Baseball and Relativism

Ask my wife, and she’ll tell you that I love baseball.  It doesn’t matter if its the Padres/Nationals or the Cubs/White Sox, I love to watch the game.  Since I was a little guy, I’ve loved to play the game as well – from t-ball and juice boxes to high school and sunflower seeds, it was an everyday part of my life growing up.  So its with baseball that I choose as my “arena” to test a belief system that many in our culture associate themselves with.  That belief system is relativism.  WordNet would define relativism as “the philosophical doctrine that all criteria of judgment are relative to the individuals and situations involved”.  Webster’s dictionary defines it as “a view that ethical truths depend on the individuals and groups holding them”.  So in summary: I am doing an “experiment” of sorts.  The guinea pig is relativism, and the maze that the guinea pig is tested in is called baseball.   Any questions?  anyone?  ANYONE??

Lets say that the Chicago Cubs are playing the Philadelphia Phillies. (this is a total random pairing, and has no relation to who is actually playing tonight, the teams and characters are purely coincidental…)   Pedro Martinez is pitching, and Derrek Lee is batting (again, purely coincidental).  Martinez throws a pitch, that hits the catcher’s mitt with a loud SMACK and the umpire gestures the third strike, effectively striking out Derrek Lee.  But Lee turns around to the umpire and says, “I don’t see it that way.  It may mean to you that it takes 3 strikes for a strike-out, but for me, it takes 5 strikes for a strike out.”  The umpire rolls his eyes, but lets Lee step back into the batters box.  On the next pitch, Derrek Lee hits a line drive, and the ball bounces off the center field wall.  As he is rounding the first base to head to second, Phillie first baseman Ryan Howard steps right in the baseline path, blocking Lee from getting to second.  As soon as the ball is thrown in to the infield, Phillie second baseman Chase Utley tags out Lee, who is still caught in the basepath behind Howard.  “That is fielder interference!” exclaims Lee.  Howard turns around with a chuckle and says “It all depends on what the phrase ‘fielder interference’ means”.  Hopefully you all get the picture.

At the risk of giving my “opinion” in a sports blog, I must say that relativism is a dead-end philosophy that would be contradicted in so many ways in our society.  In a world where no accountability is desired, “anything goes”, and it all depends what “is” means, a society cannot function without objective truths, in the same way that baseball cannot function without objective rules.  If you don’t believe me, then try telling me that all truth is relative.  Isn’t that an objective statement?  Anyone???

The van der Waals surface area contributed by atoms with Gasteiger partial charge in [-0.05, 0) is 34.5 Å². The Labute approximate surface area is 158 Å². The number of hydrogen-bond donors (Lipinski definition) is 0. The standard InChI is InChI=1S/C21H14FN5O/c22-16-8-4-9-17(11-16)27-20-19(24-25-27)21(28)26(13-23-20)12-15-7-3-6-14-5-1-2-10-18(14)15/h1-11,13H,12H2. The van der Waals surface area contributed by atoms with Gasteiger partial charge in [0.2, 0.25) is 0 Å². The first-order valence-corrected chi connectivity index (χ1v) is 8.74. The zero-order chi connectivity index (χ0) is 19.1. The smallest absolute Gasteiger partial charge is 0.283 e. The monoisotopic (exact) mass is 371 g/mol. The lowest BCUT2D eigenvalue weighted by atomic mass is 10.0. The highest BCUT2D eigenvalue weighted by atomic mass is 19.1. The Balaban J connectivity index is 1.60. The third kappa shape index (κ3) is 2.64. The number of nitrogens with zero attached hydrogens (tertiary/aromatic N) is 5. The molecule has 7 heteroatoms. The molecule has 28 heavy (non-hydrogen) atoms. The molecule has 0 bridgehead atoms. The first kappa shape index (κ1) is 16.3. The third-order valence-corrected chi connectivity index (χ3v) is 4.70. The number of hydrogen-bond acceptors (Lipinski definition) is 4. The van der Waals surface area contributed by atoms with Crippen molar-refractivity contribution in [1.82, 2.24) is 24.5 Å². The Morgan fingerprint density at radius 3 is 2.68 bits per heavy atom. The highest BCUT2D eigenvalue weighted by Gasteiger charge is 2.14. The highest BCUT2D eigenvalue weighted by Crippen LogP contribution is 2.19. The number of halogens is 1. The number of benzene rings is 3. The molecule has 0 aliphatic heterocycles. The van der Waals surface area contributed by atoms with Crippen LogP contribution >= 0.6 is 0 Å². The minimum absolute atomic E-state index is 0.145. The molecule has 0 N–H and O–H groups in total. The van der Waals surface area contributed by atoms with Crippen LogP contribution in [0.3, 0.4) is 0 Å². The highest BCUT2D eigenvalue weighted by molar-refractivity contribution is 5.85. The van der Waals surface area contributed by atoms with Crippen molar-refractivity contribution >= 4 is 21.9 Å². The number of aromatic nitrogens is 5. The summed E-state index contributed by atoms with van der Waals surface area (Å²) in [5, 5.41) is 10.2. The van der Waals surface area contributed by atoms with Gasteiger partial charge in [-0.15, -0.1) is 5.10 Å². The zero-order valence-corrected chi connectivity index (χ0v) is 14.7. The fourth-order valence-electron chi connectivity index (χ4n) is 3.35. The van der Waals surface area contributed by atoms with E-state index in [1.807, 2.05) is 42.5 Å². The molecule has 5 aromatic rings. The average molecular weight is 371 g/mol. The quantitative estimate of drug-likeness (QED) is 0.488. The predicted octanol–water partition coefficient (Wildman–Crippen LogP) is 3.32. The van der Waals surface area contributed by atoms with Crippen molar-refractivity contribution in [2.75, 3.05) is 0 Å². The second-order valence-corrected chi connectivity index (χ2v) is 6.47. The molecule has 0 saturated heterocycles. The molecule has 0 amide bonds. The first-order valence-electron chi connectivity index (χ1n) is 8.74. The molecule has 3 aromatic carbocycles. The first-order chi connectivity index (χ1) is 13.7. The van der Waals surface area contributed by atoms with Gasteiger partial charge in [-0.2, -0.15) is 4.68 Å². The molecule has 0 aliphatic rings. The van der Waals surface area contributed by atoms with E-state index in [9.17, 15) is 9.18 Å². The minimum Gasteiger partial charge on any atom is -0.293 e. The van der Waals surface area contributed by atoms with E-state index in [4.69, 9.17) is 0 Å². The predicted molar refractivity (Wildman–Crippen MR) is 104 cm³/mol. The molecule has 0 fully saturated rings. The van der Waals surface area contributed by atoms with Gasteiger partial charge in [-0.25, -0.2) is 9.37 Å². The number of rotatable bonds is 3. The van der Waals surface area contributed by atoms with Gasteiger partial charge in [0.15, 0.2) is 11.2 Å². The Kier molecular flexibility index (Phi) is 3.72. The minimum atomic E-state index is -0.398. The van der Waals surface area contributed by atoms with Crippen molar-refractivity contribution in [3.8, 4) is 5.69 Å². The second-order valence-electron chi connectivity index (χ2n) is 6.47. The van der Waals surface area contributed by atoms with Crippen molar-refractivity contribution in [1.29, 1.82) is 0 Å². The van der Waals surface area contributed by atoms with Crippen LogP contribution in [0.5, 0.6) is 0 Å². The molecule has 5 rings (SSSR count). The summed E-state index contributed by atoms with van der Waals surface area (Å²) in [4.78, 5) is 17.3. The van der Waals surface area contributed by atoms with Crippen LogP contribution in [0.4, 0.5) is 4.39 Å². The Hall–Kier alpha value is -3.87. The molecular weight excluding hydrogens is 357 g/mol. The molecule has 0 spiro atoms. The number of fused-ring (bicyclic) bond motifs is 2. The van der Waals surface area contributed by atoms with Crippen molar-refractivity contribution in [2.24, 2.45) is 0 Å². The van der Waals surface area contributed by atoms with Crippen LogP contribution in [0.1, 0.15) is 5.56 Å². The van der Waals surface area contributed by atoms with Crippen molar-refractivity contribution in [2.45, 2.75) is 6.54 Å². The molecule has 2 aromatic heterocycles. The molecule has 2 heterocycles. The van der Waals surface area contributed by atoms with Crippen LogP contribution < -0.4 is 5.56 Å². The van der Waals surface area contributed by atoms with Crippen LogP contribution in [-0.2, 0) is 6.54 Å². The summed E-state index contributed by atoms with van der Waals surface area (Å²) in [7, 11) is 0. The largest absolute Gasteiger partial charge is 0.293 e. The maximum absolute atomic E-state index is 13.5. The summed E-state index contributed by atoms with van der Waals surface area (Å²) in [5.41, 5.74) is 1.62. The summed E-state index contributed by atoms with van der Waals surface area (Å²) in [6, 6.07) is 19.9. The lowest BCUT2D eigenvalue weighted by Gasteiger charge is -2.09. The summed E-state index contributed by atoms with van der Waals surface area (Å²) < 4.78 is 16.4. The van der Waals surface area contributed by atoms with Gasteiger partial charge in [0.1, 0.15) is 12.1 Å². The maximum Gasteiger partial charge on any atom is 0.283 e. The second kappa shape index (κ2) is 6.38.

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5 Responses to “Baseball and Relativism”

  1. Is there any philosophers still advocating for “relativism” per se? It seems that this is not where the debates are happening now. They’re revolving moreso on pluralism, it seems. But what would you say are the objective truths of Christianity? It seems that the only being really in the position to call out objective truths (and be certain of them) is God, isn’t it? As soon as we start saying we’re certain of this, we’re certain of that, we become like those who believe they can fully know God (when fully knowing God would insist one become God). I think Peter Rollins “How (Not) To Speak of God” is a fascinating look at this paradox, this mystery. It moves the discussion away from “truth vs. relativsm” and into the realm of God (and how we can know and not know God, all at the same time). There’s a tension here, and the trick is in living with this, rather than at odds with it (which seems to be what the majority of Christians end up doing). That’s what I thought of though. But yeah, in the game of baseball, you need rules. I’ll give you that. I just don’t think that life is precisely analogous to baseball. In the same way that rules aren’t exactly analogous to relationships.